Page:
Immensely fun historical drama with Charles Laughton giving one of his very finest performances. He really gets into the character, and it's clear how much fun he's having playing the role. The story of the King's ill-fated marriages is told with a boisterous, bawdy humor. I'm a sucker for these Korda historical biopics and this one is the best.
Laughton is supported here by an impressive cast including Robert Donat as Culpeper, and Merle Oberon, Wendy Barrie, Elsa Lanchester, Binnie Barnes, and Everley Gregg as his wives. Lanchester in particular stands out as the clever Anne of Cleves, who bargains with Henry to get out of their marriage during a card game on their wedding night, and it's especially fun watching her and Laughton playing off of each other so well in their scenes together.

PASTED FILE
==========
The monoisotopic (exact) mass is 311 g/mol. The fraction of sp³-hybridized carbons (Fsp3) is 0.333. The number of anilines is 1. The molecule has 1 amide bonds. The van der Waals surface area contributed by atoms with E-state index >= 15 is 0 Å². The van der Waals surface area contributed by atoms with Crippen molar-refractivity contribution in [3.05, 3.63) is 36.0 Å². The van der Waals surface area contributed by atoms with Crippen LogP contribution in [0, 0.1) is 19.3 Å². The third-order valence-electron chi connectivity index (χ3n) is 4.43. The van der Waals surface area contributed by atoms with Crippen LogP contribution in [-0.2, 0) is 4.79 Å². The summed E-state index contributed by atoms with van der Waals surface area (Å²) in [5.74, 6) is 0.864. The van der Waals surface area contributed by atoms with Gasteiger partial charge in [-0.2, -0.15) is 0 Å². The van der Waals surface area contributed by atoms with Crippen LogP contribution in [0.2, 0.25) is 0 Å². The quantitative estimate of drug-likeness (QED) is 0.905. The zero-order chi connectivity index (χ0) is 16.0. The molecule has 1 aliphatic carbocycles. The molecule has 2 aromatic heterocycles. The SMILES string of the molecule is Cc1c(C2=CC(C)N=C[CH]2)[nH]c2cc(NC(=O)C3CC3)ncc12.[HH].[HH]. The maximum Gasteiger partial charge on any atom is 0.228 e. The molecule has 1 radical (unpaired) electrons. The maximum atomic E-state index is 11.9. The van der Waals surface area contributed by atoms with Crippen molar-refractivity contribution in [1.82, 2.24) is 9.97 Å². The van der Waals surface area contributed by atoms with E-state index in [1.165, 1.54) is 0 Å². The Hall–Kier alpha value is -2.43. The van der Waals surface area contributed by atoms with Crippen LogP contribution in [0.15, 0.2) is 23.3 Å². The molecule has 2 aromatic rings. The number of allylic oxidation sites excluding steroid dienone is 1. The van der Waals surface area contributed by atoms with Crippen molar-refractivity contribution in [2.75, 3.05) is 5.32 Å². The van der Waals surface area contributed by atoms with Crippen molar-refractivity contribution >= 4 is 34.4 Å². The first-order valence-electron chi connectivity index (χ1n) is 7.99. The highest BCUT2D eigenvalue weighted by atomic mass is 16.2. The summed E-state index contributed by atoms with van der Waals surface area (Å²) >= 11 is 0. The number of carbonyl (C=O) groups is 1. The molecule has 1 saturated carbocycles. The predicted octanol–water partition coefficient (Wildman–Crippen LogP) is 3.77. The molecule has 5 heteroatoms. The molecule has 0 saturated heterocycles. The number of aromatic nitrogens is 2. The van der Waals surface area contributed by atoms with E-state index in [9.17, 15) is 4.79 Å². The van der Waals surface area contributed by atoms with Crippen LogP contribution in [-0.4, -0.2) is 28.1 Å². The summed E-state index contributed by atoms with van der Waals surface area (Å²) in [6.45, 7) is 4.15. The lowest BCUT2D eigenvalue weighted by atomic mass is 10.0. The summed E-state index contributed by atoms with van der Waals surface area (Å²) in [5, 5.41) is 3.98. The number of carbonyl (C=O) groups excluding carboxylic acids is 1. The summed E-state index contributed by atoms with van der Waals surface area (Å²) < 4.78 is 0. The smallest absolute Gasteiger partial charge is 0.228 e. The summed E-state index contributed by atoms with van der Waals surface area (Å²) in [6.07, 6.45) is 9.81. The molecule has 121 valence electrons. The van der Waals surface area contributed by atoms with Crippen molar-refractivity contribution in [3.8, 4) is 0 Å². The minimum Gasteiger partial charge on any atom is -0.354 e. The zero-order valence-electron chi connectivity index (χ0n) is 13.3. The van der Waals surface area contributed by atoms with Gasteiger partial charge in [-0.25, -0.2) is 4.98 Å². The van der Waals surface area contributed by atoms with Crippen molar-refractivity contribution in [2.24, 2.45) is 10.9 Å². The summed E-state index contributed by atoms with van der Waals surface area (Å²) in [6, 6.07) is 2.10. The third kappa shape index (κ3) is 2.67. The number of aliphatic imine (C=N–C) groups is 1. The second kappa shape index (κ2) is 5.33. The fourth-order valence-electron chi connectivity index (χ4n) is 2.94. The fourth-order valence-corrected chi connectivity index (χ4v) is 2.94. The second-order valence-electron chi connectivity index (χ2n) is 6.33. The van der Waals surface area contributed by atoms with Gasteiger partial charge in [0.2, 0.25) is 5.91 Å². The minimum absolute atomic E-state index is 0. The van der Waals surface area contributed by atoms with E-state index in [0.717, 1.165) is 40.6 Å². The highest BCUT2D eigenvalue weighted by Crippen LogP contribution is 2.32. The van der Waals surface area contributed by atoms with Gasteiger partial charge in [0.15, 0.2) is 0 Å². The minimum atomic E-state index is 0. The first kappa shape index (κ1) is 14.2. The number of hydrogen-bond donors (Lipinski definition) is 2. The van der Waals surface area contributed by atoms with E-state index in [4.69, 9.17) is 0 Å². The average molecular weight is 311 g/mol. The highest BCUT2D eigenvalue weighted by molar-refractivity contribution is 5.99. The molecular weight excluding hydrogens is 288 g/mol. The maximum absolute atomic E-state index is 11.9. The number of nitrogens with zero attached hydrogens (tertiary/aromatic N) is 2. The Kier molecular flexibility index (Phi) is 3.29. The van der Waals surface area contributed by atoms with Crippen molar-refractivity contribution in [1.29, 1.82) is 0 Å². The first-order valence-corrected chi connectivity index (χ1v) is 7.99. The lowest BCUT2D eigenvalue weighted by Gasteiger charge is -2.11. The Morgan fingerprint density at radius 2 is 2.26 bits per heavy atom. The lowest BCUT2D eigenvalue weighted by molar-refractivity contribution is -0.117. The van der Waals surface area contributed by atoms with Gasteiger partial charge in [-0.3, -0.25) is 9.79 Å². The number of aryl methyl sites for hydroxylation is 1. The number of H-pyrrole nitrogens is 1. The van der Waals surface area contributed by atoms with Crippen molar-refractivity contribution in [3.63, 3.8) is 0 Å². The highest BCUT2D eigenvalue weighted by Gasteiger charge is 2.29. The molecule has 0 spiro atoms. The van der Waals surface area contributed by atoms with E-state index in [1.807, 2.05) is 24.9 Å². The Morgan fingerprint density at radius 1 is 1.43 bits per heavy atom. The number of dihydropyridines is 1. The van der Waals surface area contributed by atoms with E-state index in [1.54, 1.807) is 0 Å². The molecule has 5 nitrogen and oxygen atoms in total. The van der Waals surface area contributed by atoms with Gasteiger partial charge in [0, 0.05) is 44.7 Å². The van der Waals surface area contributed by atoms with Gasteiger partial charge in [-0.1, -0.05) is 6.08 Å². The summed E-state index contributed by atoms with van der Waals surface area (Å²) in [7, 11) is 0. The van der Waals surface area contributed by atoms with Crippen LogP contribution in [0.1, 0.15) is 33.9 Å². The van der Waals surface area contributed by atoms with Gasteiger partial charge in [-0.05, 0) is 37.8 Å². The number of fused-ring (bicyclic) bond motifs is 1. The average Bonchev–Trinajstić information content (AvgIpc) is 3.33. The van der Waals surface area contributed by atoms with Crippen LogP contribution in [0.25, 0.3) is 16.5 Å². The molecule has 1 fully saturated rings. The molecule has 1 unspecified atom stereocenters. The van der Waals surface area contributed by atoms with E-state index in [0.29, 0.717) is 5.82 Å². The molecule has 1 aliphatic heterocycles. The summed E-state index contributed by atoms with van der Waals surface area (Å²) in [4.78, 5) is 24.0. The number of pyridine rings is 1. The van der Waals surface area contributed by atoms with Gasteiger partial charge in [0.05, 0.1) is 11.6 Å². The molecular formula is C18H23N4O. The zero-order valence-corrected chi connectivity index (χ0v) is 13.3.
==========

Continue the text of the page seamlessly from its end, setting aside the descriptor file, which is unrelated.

This film has been a very favorite of mine since seeing it for the first time when I was 10 or 11, when I came across a video copy in the "foreign" section at Blockbuster Video (back when they still existed, and had a "foreign" section). I had read about the movie in Ann Lloyd and David Robinson's "Movies of the Thirties" and it became one of those classics that I knew I had to see. I was only allowed to rent one movie that night, and it came down to a selection between this one or Fellini's I CLOWNS - not an easy choice for a budding film buff - and chose HENRY VIII, which quickly became a favorite (I wouldn't have a chance to finally see the Fellini film until last year).
It became the first British film nominated for the Best Picture Oscar, and Laughton took home the Best Actor Oscar for his performance -- a well-deserved win.